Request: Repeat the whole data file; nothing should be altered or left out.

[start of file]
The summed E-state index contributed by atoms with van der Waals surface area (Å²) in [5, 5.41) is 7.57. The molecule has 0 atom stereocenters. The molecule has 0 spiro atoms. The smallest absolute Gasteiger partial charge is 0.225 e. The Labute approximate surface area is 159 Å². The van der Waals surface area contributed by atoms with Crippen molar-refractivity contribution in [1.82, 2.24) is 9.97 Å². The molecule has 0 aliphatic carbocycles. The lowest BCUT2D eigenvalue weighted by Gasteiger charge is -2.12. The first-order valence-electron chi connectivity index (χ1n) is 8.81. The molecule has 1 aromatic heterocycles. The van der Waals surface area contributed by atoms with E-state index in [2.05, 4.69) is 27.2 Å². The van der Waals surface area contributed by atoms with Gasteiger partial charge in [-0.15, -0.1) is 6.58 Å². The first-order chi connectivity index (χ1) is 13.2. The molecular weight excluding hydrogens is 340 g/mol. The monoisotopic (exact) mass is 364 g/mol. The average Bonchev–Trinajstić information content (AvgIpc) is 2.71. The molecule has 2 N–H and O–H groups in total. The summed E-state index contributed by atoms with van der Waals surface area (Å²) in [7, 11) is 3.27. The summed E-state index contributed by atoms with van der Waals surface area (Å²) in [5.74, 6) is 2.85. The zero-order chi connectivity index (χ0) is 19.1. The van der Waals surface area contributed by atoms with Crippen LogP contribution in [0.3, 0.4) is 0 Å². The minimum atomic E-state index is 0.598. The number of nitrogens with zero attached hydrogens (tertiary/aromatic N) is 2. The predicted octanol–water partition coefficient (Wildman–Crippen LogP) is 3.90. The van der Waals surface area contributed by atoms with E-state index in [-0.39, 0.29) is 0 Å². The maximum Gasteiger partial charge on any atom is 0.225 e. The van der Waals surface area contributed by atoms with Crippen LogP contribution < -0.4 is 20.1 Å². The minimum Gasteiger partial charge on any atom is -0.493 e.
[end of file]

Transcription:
The summed E-state index contributed by atoms with van der Waals surface area (Å²) in [5, 5.41) is 7.57. The molecule has 0 atom stereocenters. The molecule has 0 spiro atoms. The smallest absolute Gasteiger partial charge is 0.225 e. The Labute approximate surface area is 159 Å². The van der Waals surface area contributed by atoms with Crippen molar-refractivity contribution in [1.82, 2.24) is 9.97 Å². The molecule has 0 aliphatic carbocycles. The lowest BCUT2D eigenvalue weighted by Gasteiger charge is -2.12. The first-order valence-electron chi connectivity index (χ1n) is 8.81. The molecule has 1 aromatic heterocycles. The van der Waals surface area contributed by atoms with E-state index in [2.05, 4.69) is 27.2 Å². The van der Waals surface area contributed by atoms with Gasteiger partial charge in [-0.15, -0.1) is 6.58 Å². The first-order chi connectivity index (χ1) is 13.2. The molecular weight excluding hydrogens is 340 g/mol. The monoisotopic (exact) mass is 364 g/mol. The average Bonchev–Trinajstić information content (AvgIpc) is 2.71. The molecule has 2 N–H and O–H groups in total. The summed E-state index contributed by atoms with van der Waals surface area (Å²) in [7, 11) is 3.27. The summed E-state index contributed by atoms with van der Waals surface area (Å²) in [5.74, 6) is 2.85. The zero-order chi connectivity index (χ0) is 19.1. The van der Waals surface area contributed by atoms with Crippen LogP contribution in [0.3, 0.4) is 0 Å². The minimum atomic E-state index is 0.598. The number of nitrogens with zero attached hydrogens (tertiary/aromatic N) is 2. The predicted octanol–water partition coefficient (Wildman–Crippen LogP) is 3.90. The van der Waals surface area contributed by atoms with E-state index in [-0.39, 0.29) is 0 Å². The maximum Gasteiger partial charge on any atom is 0.225 e. The van der Waals surface area contributed by atoms with Crippen LogP contribution < -0.4 is 20.1 Å². The minimum Gasteiger partial charge on any atom is -0.493 e.